Belva Lockwood 1857, G 1872, H 1909 (1830-1917)
Year inducted: 1983
The first woman to practice law before the U.S. Supreme Court, Lockwood was the 1884 presidential nominee of the suffragist Equal Rights Party. In her later years, she was recognized internationally as a pioneer in the struggle for sexual equality and became a member of the nominating committee for the Nobel Prize.
Ruth Johnson Colvin ’59, H’84 (1916-)
Year inducted: 1993
Founder of Literacy Volunteers of America, Colvin was awarded the Presidential Medal of Freedom in 2007.
Reverend Betty Bone Schiess G’47 (1923-)
Year inducted: 1994
Bone Schiess led the successful effort to have women ordained priests in the Episcopal Church in America, elevating the position of women in the church and in society.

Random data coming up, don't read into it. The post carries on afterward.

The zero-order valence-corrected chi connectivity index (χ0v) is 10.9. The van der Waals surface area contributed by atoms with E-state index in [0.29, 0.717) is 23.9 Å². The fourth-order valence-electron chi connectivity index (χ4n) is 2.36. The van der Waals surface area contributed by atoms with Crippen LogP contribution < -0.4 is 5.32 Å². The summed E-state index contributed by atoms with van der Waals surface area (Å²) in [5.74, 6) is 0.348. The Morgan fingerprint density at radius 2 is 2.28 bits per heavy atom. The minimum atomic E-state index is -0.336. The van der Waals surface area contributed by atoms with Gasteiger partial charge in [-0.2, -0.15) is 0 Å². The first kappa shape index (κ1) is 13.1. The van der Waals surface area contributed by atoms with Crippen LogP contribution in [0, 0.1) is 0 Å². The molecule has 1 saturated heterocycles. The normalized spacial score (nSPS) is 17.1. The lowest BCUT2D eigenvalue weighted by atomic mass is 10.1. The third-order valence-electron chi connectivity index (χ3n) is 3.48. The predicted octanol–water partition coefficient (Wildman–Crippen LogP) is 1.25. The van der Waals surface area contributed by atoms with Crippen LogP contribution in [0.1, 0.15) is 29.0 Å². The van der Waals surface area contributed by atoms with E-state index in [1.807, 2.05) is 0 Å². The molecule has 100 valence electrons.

Eileen Collins ’78, H’01 (1956-)
Year inducted: 1995
As the first woman to pilot a space shuttle, Collins guided Discovery on an eight-day mission in 1995 that included a rendezvous with the Russian space station Mir. In 1999, she became the first woman to command a NASA space mission, leading the Columbia during the deployment of the Chandra X-Ray Observatory, the world’s most powerful X-ray telescope.
Karen DeCrow L’72 (1937-)
Year inducted: 2009
A nationally recognized attorney, author, and activist, DeCrow is a noted leader of the women’s movement. She served as president of the National Organization for Women from 1974 to 1977.
Wall of Fame Tribute
Helen Barben ’23 (1901-2001)
Year honored: 1990
A founding member, Barben was awarded the first Wall of Fame tribute in recognition of her support and commitment to the National Women’s Hall of Fame.